Online Store Syndrome: Causes, Diagnosis, & Treatment


How many times have you seen your organization’s logo on an inappropriate item, in all the wrong colors, or misappropriated in some “horrific” way? It’s marketing’s worst nightmare. They spent month upon month working with a designer to get the logo exactly right. They scrupulously tweaked the dot above the i, meticulously selected exactly the right shade of blue from 200 other shades of blue, and scrutinized every single font until they found precisely the right one to represent their organization.  Then they painstakingly selected 20 of the most perfect promotional items for their field agents to give to their clients. They even pre-purchased inventory so goods could be ordered through the online store for quick and easy delivery. And, all was right with the world…until it wasn’t. The field agents went and ruined it all. They slapped the organization’s beloved logo on a cheap neon lighter and gave it out to all of their clients, which to marketing felt more like a cheap neon slap in the face.

Working daily on our technology implementations, I can almost predict word-for-word what our new marketing clients are going to say when discussing the effectiveness of their current online store.  “Three years ago we wanted to make it easier for our buyers (whether field agents, sales team, HR, or from other departments) to buy our organization’s branded merchandise, so our supplier built this great online store for us.  But nobody is using it!  They’re all going out and buying random branded merchandise from wherever they want.  We’ve lost control of our brand and how it’s represented in the field, and we have no idea how much we actually spend on this category.”

We call this the Online Store Syndrome.


What are the causes, diagnosis and treatment? Let’s take a look.


I often find that online stores are initially successful. Buyers are very excited when the store first launches and they quickly place orders for all of the fun promos their hearts desire. They proudly give the products to their very important clients through engaging campaigns, and their recipients are very happy.

It works so well, the buyers go back to the online store when they are ready for their next campaign, and what do they find?  Exactly the same products.  So, they ask marketing for some new products, marketing starts working with their suppliers, and the time it takes to get the right products is too long. The buyers starts buying on their own. Marketing gets busy with other priorities. The campaign passes. And, the cycle repeats. Sometimes for three years!

So, buyers take their budgets elsewhere and marketing loses oversight of brand usage and category spend.


What marketing doesn’t realize is that they, with the help of their promotional supplier, assisted in enabling this behavior. By agreeing to buy a large quantity of inventory, and effectively limiting the options, they forgot that it’s not really about the product – even though your traditional promotional product distributor would love to tell you that it is. It’s really about the moment when the recipient receives the branded product. It’s that moment we call Brand Love.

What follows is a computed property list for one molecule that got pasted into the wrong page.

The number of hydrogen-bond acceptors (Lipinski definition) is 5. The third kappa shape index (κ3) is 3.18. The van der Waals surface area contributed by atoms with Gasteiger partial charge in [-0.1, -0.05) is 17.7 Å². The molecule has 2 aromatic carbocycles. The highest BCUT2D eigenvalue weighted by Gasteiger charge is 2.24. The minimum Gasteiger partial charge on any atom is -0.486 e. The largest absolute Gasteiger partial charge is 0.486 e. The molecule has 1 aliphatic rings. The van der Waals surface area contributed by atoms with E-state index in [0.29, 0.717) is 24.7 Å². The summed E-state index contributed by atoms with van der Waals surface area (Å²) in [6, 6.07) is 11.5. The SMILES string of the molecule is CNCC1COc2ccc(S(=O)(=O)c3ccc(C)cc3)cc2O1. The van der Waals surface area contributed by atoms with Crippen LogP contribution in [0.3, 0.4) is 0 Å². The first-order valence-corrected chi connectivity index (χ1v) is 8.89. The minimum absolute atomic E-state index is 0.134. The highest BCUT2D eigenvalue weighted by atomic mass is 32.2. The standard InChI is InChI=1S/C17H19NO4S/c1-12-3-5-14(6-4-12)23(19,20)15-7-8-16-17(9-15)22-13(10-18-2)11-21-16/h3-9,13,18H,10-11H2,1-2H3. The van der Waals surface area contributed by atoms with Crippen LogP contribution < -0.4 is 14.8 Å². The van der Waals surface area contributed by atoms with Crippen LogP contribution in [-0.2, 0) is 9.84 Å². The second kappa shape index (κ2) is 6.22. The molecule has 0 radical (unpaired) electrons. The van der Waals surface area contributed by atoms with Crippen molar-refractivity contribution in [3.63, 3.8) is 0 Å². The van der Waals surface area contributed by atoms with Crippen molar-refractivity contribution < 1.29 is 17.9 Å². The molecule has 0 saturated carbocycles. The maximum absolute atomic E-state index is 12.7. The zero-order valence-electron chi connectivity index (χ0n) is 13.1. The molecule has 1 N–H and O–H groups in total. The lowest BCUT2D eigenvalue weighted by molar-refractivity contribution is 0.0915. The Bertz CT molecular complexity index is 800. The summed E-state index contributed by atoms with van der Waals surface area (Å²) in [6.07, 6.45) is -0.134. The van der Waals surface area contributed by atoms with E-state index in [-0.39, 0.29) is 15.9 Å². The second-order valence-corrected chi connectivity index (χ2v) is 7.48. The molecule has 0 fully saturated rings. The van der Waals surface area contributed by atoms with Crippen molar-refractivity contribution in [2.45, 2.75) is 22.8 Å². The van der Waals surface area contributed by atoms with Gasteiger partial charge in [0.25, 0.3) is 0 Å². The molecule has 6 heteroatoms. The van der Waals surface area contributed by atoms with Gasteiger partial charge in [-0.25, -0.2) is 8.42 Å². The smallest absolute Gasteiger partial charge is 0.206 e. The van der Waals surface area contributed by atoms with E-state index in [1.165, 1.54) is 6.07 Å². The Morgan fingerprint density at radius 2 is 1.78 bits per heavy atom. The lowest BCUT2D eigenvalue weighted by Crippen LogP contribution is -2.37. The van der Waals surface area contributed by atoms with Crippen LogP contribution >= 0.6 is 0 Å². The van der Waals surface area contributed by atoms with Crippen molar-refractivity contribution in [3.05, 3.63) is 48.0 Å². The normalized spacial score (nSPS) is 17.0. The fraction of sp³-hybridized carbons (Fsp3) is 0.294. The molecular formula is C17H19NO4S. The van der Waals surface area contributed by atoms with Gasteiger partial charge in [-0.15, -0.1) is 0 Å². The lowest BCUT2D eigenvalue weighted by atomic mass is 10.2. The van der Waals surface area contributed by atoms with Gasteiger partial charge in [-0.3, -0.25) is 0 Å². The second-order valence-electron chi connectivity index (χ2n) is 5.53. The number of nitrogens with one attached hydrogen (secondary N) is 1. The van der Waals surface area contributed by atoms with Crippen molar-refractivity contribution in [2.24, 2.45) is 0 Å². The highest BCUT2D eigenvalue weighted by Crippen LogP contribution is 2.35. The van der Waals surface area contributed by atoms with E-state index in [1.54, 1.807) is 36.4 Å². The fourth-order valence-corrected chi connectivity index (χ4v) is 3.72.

It’s about rewarding, incentivizing, motivating, satisfying, exciting, and educating. Driving a recipient to action. Increasing retention, participation, and loyalty.  Making people feel important, included, curious, and intrigued.  And, how can you do that with the same exact products year over year?

You really can’t.

And, now marketing is left scrambling and asking themselves: How do we re-engage?  What about all that inventory still sitting in the warehouse? How do we get control back? How do we ensure brand integrity? How do we reign in the rogue spending? How do we give our buyers the flexibility to delight our clients without giving them free reign with the brand?

Here we come to the heart of the problem: Marketing is the expert in brand, messaging, and creativity, while buyers are the experts in what products are going to foster the results they want to achieve.  If they don’t work together, neither team will succeed.


  • Build an online environment to give buyers options, and where those options can be updated quickly and regularly.
  • Partner with creative product experts who know how to drive recipient behavior.
  • Gain insights through visibility into what works for others across the organization and/or industry.
  • Continually evolve the program to consistently meet buyer and client demands.
  • Stop buying so much inventoried product. In this day and age, many suppliers have the ability to turn an order in 24 hours. Why buy stuff to put in a warehouse when much of it will be obsolete in three months?
  • Give buyers the tools they need to share their ideas and explore creative, unique options in a safe environment where purchases can be reviewed and approved.
  • Focus on delighting recipients and building Brand Love.

Because in the end, isn’t that really what it’s all about?

One response to “Online Store Syndrome: Causes, Diagnosis, & Treatment”

  1. Great article. You are so right on. The solutions were excellent. Brand integrity is so important.

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